The Brazilian Sound:
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Azymuth
Brazilian Jazz Fusion

Brazilian Soul

Brazilian Soul
with Roberto Menescal, Leo Gandleman,
Emilio Santiago, Ze Carlos, Marcio Lott
(2004)

Brazilian Music
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Light As A Feather
Featuring "Jazz Carnival"
(1979)

I heard my first Azymuth in 1981 and was hooked. I bought every album by the group, and when they slowed down, I bought everything I could find by Alex Malheiros, Jose Roberto Bertrami and Ivan Conti. Now I am collecting the music on CD. Why? Because I never grow tired of hearing this great music, and Light As A Feather is one of their best albums. My favorite tracks include Partido Alto and Light As A Feather, which are sexy and funky. You will also go for Avenida das Mangueiras. The music gets into your body, and you can't stay still. Awesome. --an Amazon.com reviewer
 

Azymuth Albums, A - Z

Cascades / Rapid Transit
two albums
(1982 / 1983)

Azymuth could pretty much do it all. The Brazilian trio of keyboardist José Roberto Bertrami, bassist/guitarist Alex Malheiros, and drummer/percussionist Ivan Conti, aka "Mamão" (all b. 1946), dazzled with multi-tiered virtuosity, conjuring whirlwinds and waterfalls, lunarscapes or rainforests. Certain locomotive sambas might morph into furious jams, suggesting a rock power trio, or the group could lay back as if taking a cue from Ahmad Jamal. Cascades and Rapid Transit, the two LPs paired herein, from 1982 and 1983, respectively, capture Azymuth when their trademark samba doido ("crazy samba") was reaching its apex in America. There is, of course, nothing remotely crazy about fusing various beautiful and provocative sounds from all over Brazil with electro-funk and jazz, and Azymuth, occasionally abetted here by some of Brazil's finest street and studio musicians, likely did it better than anyone, ever. --Fantasy Records

I've been looking for this album since I was in college back in the early 90's. I was thrilled when I found out Fantasy Records re-released it along with another obscure Azymuth album. I love the first 7 tracks which represents the Cascades CD, especially "Indian Pepper" and "Cascades of the Seven Waterfalls". I found it to be one of their best recordings. Rapid Transit though is not one of their better efforts. I wasn't too impressed with many of the tracks. I found it very abstract, like a painting. Maybe it will grow on me. Overall, get the CD for the first 7 tracks. You wont be disappointed!! --an Amazon.com reviewer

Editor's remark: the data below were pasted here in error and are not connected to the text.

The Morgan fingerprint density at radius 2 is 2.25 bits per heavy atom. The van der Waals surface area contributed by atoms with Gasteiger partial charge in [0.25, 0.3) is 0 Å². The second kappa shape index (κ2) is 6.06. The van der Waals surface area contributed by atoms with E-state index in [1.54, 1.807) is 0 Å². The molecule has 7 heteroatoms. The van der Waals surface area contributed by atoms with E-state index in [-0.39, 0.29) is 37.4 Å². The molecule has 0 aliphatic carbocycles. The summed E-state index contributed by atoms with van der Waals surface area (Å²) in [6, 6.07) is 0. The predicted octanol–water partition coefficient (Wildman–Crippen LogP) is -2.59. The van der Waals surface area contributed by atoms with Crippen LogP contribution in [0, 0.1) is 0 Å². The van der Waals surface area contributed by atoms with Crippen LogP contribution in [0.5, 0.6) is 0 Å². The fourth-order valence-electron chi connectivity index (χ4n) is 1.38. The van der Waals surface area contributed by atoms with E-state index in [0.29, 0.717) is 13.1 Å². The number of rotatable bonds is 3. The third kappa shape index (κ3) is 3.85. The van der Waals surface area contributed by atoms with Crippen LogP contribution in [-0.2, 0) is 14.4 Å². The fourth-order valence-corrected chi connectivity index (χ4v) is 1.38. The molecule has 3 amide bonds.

Crazy Rhythm

Crazy Rhythm
(1987)
 

Flame / Spectrum
double album CD
(1984 / 1985)

Though they called what they did samba doido ("crazy samba"), Azymuth was solidly rooted in the rich melodicism and all-encompassing groove that are the twin-essences of their Brazilian homeland's long and storied musical tradition. The trio's bare-bones, albeit ultra-modern, instrumentation and almost extrasensory tightness at times suggested a Brazilian Booker T. & the MGs. But it was the sensuous way in which Azymuth blended a wide range of jazz, pop, classical, dance, and indigenous music that set them apart. This disc combines two of Azymuth's strongest Milestone albums, Flame and Spectrum from 1984 and '85, respectively. Led by virtuoso keyboardist José Roberto Bertrami, the group welcomes a starry array of guests (including the soaring vocalist Flora Purim), rendering a typically prismatic batch of originals, plus gems by some of Brazil's outstanding composers, as well as their unique take on Marvin Gaye's epochal "What's Going On." --Fantasy Records